Fostering the fintech challenge:
It’s been a life lived by numbers and in David Ferguson’s case the one that matters just now is the £13 billion in assets his company is administering.
He raises his eyebrows and scratches the back of his head as if disbelieving the growth achieved by Nucleus which launched amid some scepticism just over a decade ago. He and his then business partner Philip Martin set out to break the mould of how intermediaries handled personal wealth and in the process “consumerise” retail financial services.
“Even five years ago Nucleus was seen as sub-scale and questions were being asked,” he admits. “We are well beyond that phase.”
Ferguson is now focused on ramping up the Edinburgh wrap platform’s ambitions.
“We are now thinking about how we get to £25 billion or £30 billion. We will do just shy of £3bn this year which is the best we have achieved in any year.”
How much better?
“Sixty per cent higher,” he replies.
The platform administers transactions and brings together all the elements of a client’s portfolio in one place. Over the past year their investments have performed well and the benefits have flowed into Nucleus. Net inflows have doubled for the first time since the company’s second year in business.
Yet Ferguson confesses that he’s no oracle when it comes to market investing, and says the fundamentals that are supposed to dictate market patterns seem to have become redundant.
“We are at a period where the rules no longer seem to apply,” he says, recalling the comments made by his tutor at the end of his actuarial maths investment course. “After all the theories we learned he told us that nothing applies because it all relies on sentiment.”
Just now markets are buoyant with the FTSE 100 and Dow Jones Industrial Average hitting new heights, despite Brexit “fears” and the unpredictability of US president Donald Trump.
“I don’t profess to understand market trends,” says Ferguson. “My understanding is limited, but I do understand the impact they have on our business.”
The night after we met he hosted one of his company’s twice yearly staff briefings which help to bond the 180 staff and update them on developments.
“When we met this time last year it was just after the Brexit vote. We said that no one knew what would happen – just go out and build a great business.”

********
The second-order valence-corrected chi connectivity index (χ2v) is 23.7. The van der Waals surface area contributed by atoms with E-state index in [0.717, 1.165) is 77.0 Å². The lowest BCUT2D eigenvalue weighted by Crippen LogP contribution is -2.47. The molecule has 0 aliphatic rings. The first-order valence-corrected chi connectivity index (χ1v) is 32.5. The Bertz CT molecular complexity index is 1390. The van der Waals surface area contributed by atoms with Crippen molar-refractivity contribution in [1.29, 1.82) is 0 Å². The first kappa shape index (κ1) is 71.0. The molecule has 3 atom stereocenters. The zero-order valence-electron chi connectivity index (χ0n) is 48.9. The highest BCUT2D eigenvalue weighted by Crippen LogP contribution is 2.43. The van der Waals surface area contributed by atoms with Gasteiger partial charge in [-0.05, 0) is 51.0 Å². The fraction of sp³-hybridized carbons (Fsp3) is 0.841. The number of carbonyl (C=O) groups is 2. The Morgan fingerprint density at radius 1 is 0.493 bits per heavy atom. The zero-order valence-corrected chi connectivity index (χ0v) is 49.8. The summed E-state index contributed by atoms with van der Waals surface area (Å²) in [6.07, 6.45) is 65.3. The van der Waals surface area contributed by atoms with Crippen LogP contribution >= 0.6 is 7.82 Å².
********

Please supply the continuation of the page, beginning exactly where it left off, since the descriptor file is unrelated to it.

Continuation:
Since then one of his mentors and Nucleus chairman Paul Bradshaw died and he clearly still feels sadness at his passing.
“I had known Paul for 20 years and he had been around the business for ten. When Philip and I were trying to raise money for Nucleus Paul was the go-to guy. He was well-connected and knew how to structure a company. Apart from my father, he was the closest person to me who has died.”
Ferguson is now preparing the relocation of the business from two offices in Thistle Street to newly-refurbished former Scottish Equitable offices in Regent Terrace in the shadow of Calton Hill.
It will mark a new phase of growth for the company which was one of the first of the emerging businesses in Scotland to be categorised as “fintech”.
Just before Christmas the UK government appointed Ferguson one of two fintech envoys in Scotland with the aim of fostering a culture of collaboration.
FinTech is one of the fastest growing sectors of the UK economy, contributing £6.6bn to GDP in 2015 and employing over 61,000 people. It encompasses innovation in financial services including e-banking, payment technologies, peer-to-peer lending, crowdfunding, digital currencies like bitcoin, and ‘robo’ advice – automated investment advice delivered using algorithms.
After London, Scotland turns out the most fintech related graduates in the UK, but there is some debate about exactly how many fintech companies there are in Scotland, with some suggesting it is as low as a dozen.
“No, I reckon there are 60 to 70 in Scotland in this sector. About half are start-ups,” he says.
He believes fintech is a great “catalyst” for change, though he admits it could become a destroyer of jobs because it will make firms more efficient and eliminate certain labour-intensive tasks.
“On the other hand, Scotland has a strong heritage in financial services and it is important that we become winners rather than victims. We have a big asset and lots of talent, lots of expertise. If we get ahead of it we may gain jobs.”
He says the industry has much further to go in adopting new technologies. “Some industries have move quickly. Take the holidays sector, and the airlines and how we now book online and how easy it has become. Financial services companies are still going through this change. They have not sorted the plumbing.
“It will mean a spectacular sweeping away of complexity, cost and capacity across the whole industry. The interesting thing is to what extent the big companies will be willing to see their operations cannibalised.”
He says that in the end technology will be so ingrained that the term fintech will probably disappear.
“In ten years or so they’ll just be financial services companies again. Fintech is a temporary label because technology will change everything.”
Education: Edinburgh Royal High School; Heriot-Watt University (Actuarial Mathematics and Statistics)
Career highlights: Trainee actuary, Life Association of Scotland; product development manager, Ivory & Sime; marketing manager, Scottish Life International; director-owner of Abacus, a strategic marketing consultancy for life insurers; launched Nucleus in 2006
What’s the best advice you’ve received?
Think big, act small, be humble
If you were to have dinner with three people who would they be?
Nelson Mandela, Helen Mirren and Joe Strummer